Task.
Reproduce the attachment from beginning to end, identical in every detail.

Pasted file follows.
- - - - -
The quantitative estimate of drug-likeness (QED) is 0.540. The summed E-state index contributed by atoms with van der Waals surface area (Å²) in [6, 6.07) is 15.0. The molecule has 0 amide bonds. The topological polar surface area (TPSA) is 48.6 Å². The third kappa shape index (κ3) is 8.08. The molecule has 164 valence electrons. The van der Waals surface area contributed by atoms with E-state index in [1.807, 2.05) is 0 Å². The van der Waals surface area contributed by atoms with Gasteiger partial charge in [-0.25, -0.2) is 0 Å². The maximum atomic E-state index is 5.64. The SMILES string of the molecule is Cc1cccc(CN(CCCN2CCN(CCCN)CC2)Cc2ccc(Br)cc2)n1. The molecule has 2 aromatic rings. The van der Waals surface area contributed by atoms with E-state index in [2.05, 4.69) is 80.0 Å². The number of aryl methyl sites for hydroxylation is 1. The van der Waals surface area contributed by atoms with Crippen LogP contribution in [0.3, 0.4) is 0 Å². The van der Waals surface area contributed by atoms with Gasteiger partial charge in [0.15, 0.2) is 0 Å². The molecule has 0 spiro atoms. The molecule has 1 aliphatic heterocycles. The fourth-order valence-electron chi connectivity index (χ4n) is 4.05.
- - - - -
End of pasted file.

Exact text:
The quantitative estimate of drug-likeness (QED) is 0.540. The summed E-state index contributed by atoms with van der Waals surface area (Å²) in [6, 6.07) is 15.0. The molecule has 0 amide bonds. The topological polar surface area (TPSA) is 48.6 Å². The third kappa shape index (κ3) is 8.08. The molecule has 164 valence electrons. The van der Waals surface area contributed by atoms with E-state index in [1.807, 2.05) is 0 Å². The van der Waals surface area contributed by atoms with Gasteiger partial charge in [-0.25, -0.2) is 0 Å². The maximum atomic E-state index is 5.64. The SMILES string of the molecule is Cc1cccc(CN(CCCN2CCN(CCCN)CC2)Cc2ccc(Br)cc2)n1. The molecule has 2 aromatic rings. The van der Waals surface area contributed by atoms with E-state index in [2.05, 4.69) is 80.0 Å². The number of aryl methyl sites for hydroxylation is 1. The van der Waals surface area contributed by atoms with Crippen LogP contribution in [0.3, 0.4) is 0 Å². The van der Waals surface area contributed by atoms with Gasteiger partial charge in [0.15, 0.2) is 0 Å². The molecule has 0 spiro atoms. The molecule has 1 aliphatic heterocycles. The fourth-order valence-electron chi connectivity index (χ4n) is 4.05.